While it may be true that the person offering the advice was just having a reaction to smoking cessation, it may not be true for the person writing now as to his or her mental anguish. Giving the person the idea that it is automatically going to get better when the problem may not be simply from not smoking may be doing the person a real disservice. It may prevent the individual from seeking the real professional help he or she may in fact need for problems that were not in fact quit related.

As it says in our Medical Disclaimer:

This site is not meant to replace the advice of any physician. Do not rely upon any information that you read here at Freedom (or that you obtain through posts, email or links) to replace consultations or advice received by qualified health professionals regarding your own specific situation. The information provided here at Freedom is intended as smoking cessation educational materials only and it should NEVER be construed as medical advice.

If you have any question in your mind regarding any lingering health concern, including depression or mental health, IMMEDIATELY seek medical assistance. If you are not satisfied with the advice being rendered by a physician, you always have the right to obtain another medical opinion. We are not physicians or doctors here at Freedom. We are students and teachers of smoking cessation.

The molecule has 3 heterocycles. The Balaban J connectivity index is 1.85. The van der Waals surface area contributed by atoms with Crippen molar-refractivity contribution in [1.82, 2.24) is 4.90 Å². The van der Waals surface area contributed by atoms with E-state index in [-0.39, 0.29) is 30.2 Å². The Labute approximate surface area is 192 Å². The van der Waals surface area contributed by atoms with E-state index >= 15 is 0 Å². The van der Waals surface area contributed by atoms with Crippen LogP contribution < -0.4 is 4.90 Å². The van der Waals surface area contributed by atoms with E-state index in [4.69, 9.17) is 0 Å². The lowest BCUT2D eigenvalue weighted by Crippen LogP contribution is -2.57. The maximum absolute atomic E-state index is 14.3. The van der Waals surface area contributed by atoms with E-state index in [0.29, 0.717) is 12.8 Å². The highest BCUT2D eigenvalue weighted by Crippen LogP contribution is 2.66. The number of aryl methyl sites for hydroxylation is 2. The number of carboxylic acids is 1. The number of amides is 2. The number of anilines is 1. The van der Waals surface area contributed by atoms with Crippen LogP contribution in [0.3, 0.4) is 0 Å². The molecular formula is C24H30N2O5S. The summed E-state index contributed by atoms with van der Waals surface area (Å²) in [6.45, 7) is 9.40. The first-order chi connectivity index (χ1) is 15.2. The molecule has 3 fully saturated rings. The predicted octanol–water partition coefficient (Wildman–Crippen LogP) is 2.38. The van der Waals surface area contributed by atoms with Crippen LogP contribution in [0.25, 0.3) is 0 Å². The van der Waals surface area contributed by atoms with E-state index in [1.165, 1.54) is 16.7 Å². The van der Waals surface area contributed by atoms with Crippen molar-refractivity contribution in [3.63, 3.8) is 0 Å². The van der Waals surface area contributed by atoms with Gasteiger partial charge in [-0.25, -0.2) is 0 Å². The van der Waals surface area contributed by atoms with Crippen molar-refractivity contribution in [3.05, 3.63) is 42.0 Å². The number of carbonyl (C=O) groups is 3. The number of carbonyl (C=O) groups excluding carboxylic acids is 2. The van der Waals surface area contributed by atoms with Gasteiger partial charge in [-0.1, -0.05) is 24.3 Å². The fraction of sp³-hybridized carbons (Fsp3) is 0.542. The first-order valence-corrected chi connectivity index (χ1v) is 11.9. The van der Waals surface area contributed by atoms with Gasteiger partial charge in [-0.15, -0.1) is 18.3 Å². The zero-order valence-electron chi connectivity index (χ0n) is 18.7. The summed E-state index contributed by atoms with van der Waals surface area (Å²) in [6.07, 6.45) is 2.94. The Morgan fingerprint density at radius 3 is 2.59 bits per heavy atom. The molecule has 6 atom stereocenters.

It is also important for you to understand that as a smoking cessation forum Freedom is staffed entirely by cessation educators who are not physicians, pharmacists or dietitians. Further, Freedom's Rules prohibit any member from rendering any medical advice to other members, from giving medication or herbal advice or recommendations, or from giving dieting or exercise advice or recommendations, other than the advice to seek the assistance of trained and qualified health care professionals.

There are organizations and individuals whose sites have disclaimers such as this to simply protect themselves legally. We have this policy because we believe it's right for every individual reading here. We do all we can to make sure that any information or concepts acquired here do not pose medical risks to readers.

When it comes to the treatment or management of any medical condition we sincerely believe that it is best for every person to deal with a qualified medical professional in their real world. The materials, concepts and information shared here allow readers to improve their health, and likely extend the productive years of their lives, by simply making and sticking to a personal commitment to Never Take Another Puff, Dip, or Chew.

Also from above:

Nobody should get the impression that the majority of people become clinically depressed or need medications to deal with the normal depression phase that accompanies initial smoking cessation. The fact is that only a small percentage of people will have a full-blown organic depression occurring just after quitting smoking.

But that fact is not important if you are one of these individuals. What is important is that if you believe you are organically depressed get checked out by your doctor.

Especially if you are a person with a past history of treatment for depression or if your depressive episode is lasting more than a week and is causing a real disruption in your life, get checked out. You may indeed benefit from treatment or maybe your physician will just give you the reassurance that you are really okay. Either way it doesn't hurt to get the situation professionally assessed.

Joel